The mass shootings last year in Colorado, Wisconsin and Connecticut reawakened Americans to recurring tragedies of gun violence and rekindled a national debate about gun control — one that public radio and television have chronicled and analyzed through ongoing programs and the package of special broadcasts that aired on PBS last month.
The 18-year partnership that helped prove there’s an audience for collegiate women’s basketball came to an end last week when the University of Connecticut dumped the state’s public TV network for SportsNet New York, a regional cable network with vastly greater reach than Connecticut Public Television. Women’s basketball has been a ratings winner for CPTV, boosting its membership and underwriting revenues, and President Jerry Franklin moved quickly to try to stem the losses. Two days after UConn announced its new contract with SportsNet, Franklin unveiled a licensing deal with Connecticut Sun of the Women’s National Basketball Association. Broadcasts begin airing May 20 on “CPTV Sports.”
Still, Franklin anticipates repercussions from the loss of UConn women’s basketball — for both CPTV and UConn. “We have about 100,000 members — radio and television — and about one-third are members because of UConn women’s basketball,” he said.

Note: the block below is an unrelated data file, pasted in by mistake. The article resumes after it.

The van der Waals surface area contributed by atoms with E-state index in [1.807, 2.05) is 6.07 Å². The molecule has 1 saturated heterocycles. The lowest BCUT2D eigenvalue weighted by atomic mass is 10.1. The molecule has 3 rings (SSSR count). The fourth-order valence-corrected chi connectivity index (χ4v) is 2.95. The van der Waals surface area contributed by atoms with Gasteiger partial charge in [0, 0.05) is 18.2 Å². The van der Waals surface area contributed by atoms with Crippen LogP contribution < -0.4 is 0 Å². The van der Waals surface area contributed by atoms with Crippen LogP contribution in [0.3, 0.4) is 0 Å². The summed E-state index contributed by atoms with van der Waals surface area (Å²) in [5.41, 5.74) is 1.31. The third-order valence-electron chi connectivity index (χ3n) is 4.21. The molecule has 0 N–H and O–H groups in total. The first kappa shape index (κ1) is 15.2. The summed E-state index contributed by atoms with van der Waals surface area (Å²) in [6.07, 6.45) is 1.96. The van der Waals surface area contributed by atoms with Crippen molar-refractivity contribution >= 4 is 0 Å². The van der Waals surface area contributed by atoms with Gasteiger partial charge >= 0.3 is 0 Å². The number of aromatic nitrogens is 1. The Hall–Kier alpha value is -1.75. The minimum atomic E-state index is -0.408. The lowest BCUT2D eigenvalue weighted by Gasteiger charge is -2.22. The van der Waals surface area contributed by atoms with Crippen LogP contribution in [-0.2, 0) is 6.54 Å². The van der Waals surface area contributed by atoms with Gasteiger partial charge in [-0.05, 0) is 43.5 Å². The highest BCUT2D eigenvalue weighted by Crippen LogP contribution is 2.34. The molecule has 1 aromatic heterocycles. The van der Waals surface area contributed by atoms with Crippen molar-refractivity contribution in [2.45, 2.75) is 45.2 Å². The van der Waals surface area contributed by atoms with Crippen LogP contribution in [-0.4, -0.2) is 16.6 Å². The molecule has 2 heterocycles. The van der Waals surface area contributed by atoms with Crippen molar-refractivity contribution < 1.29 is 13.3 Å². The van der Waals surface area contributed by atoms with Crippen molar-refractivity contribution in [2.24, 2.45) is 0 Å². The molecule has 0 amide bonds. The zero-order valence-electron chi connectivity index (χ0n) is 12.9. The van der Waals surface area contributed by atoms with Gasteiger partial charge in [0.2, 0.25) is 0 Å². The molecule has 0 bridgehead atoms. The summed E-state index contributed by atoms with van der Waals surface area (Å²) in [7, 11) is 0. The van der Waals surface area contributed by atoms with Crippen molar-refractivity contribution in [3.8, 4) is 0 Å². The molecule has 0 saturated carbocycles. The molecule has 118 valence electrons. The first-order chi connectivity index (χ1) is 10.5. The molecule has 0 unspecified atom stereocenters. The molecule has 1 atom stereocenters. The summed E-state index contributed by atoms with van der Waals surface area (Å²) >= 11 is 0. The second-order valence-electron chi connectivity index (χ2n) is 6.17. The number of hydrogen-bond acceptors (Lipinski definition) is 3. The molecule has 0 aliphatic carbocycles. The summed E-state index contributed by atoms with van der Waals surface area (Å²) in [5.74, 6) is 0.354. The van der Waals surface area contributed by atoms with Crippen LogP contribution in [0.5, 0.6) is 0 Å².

Connecticut Public Broadcasting Network has signed an agreement with the Hartford public school system to establish at CPBN headquarters a hands-on lab where students will learn how to produce TV, radio and online media. Starting with the 2013–14 school year, 100 seniors in the Hartford Journalism & Media Academy will take all of their classes, including core subjects, in the new Learning Lab. “No other public broadcasting institution in the country is taking a third of its facility and building a school there,” said Jerry Franklin, CPBN president. The net plans to invest $3.5 million to convert 20,000 square feet of space into classrooms and production studios for the lab. CPBN has raised about $1.6 million so far from corporate donors and foundations.